Fats was thinking about Ritchie Adams, who had killed a man, and considering the possibility that his own biological father was in prison somewhere too; tattooed, like Pikey, spare and muscled. He mentally compared Cubby with this strong, hard authentic man. Fats knew that he had been parted from his biological mother as a very small baby, because there were pictures of Tessa holding him, frail and bird-like, with a woolly white cap on his head. He had been premature. Tessa had told him a few things, though he had never asked. His real mother had been very young when she had him, he knew that. Perhaps she had been like Krystal; the school bike . . .
He was properly stoned now. He put his hand behind Krystal's neck and pulled her towards him, kissing her, sticking his tongue into her mouth. With his other hand, he groped for her breast. His brain was fuzzy and his limbs were heavy; even his sense of touch seemed affected. He fumbled a little to get his hand inside her T-shirt, to force it under her bra. Her mouth was hot and tasted of tobacco and dope; her lips were dry and chapped. His excitement was slightly blunted; he seemed to be receiving all sensory information through an invisible blanket. It took longer than the last time to prise her clothes loose from her body, and the condom was difficult, because his fingers had become stiff and slow; then he accidentally placed his elbow, with all his weight behind it, on her soft fleshy underarm and she shrieked in pain.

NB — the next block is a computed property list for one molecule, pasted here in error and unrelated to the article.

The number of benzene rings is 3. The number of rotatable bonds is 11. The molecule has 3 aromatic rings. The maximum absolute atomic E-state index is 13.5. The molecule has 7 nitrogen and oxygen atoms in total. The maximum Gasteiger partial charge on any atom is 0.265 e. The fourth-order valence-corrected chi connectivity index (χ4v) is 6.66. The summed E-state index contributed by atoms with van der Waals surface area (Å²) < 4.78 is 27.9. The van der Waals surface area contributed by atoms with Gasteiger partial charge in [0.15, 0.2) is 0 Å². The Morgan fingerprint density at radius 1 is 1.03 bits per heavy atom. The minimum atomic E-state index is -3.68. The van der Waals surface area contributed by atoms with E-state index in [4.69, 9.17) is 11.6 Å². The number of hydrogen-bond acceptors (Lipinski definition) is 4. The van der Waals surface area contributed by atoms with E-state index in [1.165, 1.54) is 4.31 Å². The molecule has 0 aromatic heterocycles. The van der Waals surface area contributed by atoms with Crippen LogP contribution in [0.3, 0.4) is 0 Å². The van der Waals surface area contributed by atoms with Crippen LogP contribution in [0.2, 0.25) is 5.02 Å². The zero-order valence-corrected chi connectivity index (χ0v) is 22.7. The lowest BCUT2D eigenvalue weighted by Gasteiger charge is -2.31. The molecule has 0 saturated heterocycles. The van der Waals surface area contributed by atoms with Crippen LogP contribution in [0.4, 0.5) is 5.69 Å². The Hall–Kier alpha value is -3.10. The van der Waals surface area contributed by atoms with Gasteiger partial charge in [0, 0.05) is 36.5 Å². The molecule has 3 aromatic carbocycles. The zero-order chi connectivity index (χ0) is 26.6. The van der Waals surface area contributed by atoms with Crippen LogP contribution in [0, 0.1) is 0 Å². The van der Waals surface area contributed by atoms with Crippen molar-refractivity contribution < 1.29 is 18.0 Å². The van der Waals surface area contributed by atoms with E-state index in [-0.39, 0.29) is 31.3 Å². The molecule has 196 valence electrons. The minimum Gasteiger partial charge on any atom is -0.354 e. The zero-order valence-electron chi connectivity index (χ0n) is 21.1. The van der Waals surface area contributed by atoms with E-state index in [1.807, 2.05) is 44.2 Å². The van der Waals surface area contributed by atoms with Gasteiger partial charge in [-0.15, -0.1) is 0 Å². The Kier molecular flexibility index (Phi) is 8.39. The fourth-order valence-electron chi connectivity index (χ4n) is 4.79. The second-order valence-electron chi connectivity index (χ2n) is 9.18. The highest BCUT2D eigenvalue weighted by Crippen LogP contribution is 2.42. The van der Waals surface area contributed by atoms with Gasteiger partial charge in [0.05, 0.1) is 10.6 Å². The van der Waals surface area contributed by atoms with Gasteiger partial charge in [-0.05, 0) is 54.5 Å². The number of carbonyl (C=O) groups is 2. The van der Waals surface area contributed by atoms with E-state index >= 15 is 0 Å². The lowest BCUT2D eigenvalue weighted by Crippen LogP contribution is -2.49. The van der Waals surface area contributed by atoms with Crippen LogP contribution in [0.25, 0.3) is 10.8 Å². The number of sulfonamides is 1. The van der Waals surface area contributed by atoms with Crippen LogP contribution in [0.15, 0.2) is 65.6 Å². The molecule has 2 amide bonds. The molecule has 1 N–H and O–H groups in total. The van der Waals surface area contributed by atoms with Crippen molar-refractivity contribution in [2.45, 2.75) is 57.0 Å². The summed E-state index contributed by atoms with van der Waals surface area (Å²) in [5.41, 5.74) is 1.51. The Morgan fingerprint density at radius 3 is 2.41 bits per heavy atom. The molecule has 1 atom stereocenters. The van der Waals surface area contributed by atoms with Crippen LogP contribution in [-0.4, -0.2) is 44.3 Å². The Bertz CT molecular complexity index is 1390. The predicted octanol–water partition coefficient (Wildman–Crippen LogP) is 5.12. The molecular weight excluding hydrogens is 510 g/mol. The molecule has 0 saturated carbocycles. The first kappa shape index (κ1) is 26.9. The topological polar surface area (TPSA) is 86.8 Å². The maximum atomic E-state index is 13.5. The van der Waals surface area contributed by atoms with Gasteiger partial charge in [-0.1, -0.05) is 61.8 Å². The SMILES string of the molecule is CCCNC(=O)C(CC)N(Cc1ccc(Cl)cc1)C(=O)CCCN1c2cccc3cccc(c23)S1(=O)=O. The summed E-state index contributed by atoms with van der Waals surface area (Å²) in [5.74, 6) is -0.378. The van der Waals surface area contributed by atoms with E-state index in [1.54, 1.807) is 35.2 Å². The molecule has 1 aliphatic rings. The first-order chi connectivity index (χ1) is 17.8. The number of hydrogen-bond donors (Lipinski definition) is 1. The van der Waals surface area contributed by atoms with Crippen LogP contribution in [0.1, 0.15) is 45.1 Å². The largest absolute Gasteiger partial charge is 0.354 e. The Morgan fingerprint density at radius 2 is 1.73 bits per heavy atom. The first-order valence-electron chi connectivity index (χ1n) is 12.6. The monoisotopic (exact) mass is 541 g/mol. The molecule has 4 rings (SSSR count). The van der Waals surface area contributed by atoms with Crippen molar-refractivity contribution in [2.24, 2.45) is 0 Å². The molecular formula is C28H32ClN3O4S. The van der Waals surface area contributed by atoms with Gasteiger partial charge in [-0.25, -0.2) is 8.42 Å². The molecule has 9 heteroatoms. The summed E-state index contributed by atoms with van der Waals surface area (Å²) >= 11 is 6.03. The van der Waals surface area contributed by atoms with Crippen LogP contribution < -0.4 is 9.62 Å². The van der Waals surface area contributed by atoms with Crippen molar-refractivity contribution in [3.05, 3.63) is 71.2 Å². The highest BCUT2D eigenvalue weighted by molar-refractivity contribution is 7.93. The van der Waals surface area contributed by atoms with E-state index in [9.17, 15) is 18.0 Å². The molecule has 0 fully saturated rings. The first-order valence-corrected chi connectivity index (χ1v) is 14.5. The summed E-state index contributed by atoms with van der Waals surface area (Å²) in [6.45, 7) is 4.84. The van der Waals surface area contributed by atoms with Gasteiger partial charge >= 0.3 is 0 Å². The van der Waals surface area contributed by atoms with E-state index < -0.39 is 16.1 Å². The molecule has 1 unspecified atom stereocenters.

She was drier than before; he forced his way inside her, determined to accomplish what he had come for. Time was glue-like and slow, but he could hear his own rapid breathing, and it made him edgy, because he imagined someone else, crouching in the dark space with them, watching, panting in his ear. Krystal moaned a little. With her head thrown back, her nose became broad and snout-like. He pushed up her T-shirt to look at the smooth white breasts, jiggling a little, beneath the loose constraint of the undone bra. He came without expecting it, and his own grunt of satisfaction seemed to belong to the crouching eavesdropper.
He rolled off her, peeled off the condom and threw it aside, then zipped himself up, feeling jittery, looking around to check that they were definitely alone. Krystal was dragging her pants up with one hand, pulling down her T-shirt with the other, reaching behind herself to do up her bra.
It had become cloudy and darker while they had sat behind the bushes. There was a distant buzzing in Fats' ears; he was very hungry; his brain was working slowly, while his ears were hypersensitive. The fear that they had been watched, perhaps over the top of the wall behind them, would not leave him. He wanted to go.